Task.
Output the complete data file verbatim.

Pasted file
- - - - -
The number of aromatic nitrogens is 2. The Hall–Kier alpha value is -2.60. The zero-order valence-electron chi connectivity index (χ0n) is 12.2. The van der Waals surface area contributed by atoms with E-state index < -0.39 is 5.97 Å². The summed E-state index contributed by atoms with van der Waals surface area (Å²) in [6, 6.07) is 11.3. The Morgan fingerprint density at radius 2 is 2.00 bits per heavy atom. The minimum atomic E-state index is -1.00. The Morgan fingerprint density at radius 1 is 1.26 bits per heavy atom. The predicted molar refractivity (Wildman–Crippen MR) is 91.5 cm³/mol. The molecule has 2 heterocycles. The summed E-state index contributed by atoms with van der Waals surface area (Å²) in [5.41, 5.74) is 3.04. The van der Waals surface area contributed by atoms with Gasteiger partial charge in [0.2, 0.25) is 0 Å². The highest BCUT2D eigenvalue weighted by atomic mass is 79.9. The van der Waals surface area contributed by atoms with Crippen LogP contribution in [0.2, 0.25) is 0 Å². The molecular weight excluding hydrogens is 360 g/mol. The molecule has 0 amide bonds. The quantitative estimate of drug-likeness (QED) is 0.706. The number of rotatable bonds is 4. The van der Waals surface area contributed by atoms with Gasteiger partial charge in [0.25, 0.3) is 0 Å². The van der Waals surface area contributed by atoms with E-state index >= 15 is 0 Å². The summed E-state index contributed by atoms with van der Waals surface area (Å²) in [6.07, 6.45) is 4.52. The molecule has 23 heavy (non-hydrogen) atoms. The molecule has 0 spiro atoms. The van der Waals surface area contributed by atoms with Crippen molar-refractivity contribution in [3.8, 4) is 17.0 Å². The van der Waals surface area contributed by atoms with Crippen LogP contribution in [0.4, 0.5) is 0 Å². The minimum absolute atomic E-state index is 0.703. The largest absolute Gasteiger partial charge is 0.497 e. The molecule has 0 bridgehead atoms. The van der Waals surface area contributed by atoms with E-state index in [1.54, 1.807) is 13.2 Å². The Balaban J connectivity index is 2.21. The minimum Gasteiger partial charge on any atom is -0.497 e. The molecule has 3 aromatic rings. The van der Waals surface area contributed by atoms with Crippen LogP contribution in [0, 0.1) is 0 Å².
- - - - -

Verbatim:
The number of aromatic nitrogens is 2. The Hall–Kier alpha value is -2.60. The zero-order valence-electron chi connectivity index (χ0n) is 12.2. The van der Waals surface area contributed by atoms with E-state index < -0.39 is 5.97 Å². The summed E-state index contributed by atoms with van der Waals surface area (Å²) in [6, 6.07) is 11.3. The Morgan fingerprint density at radius 2 is 2.00 bits per heavy atom. The minimum atomic E-state index is -1.00. The Morgan fingerprint density at radius 1 is 1.26 bits per heavy atom. The predicted molar refractivity (Wildman–Crippen MR) is 91.5 cm³/mol. The molecule has 2 heterocycles. The summed E-state index contributed by atoms with van der Waals surface area (Å²) in [5.41, 5.74) is 3.04. The van der Waals surface area contributed by atoms with Gasteiger partial charge in [0.2, 0.25) is 0 Å². The highest BCUT2D eigenvalue weighted by atomic mass is 79.9. The van der Waals surface area contributed by atoms with Crippen LogP contribution in [0.2, 0.25) is 0 Å². The molecular weight excluding hydrogens is 360 g/mol. The molecule has 0 amide bonds. The quantitative estimate of drug-likeness (QED) is 0.706. The number of rotatable bonds is 4. The van der Waals surface area contributed by atoms with Gasteiger partial charge in [0.25, 0.3) is 0 Å². The van der Waals surface area contributed by atoms with E-state index >= 15 is 0 Å². The summed E-state index contributed by atoms with van der Waals surface area (Å²) in [6.07, 6.45) is 4.52. The molecule has 23 heavy (non-hydrogen) atoms. The molecule has 0 spiro atoms. The van der Waals surface area contributed by atoms with Crippen molar-refractivity contribution in [3.8, 4) is 17.0 Å². The van der Waals surface area contributed by atoms with Crippen LogP contribution in [0.4, 0.5) is 0 Å². The minimum absolute atomic E-state index is 0.703. The largest absolute Gasteiger partial charge is 0.497 e. The molecule has 0 bridgehead atoms. The van der Waals surface area contributed by atoms with E-state index in [1.54, 1.807) is 13.2 Å². The Balaban J connectivity index is 2.21. The minimum Gasteiger partial charge on any atom is -0.497 e. The molecule has 3 aromatic rings. The van der Waals surface area contributed by atoms with Crippen LogP contribution in [0, 0.1) is 0 Å².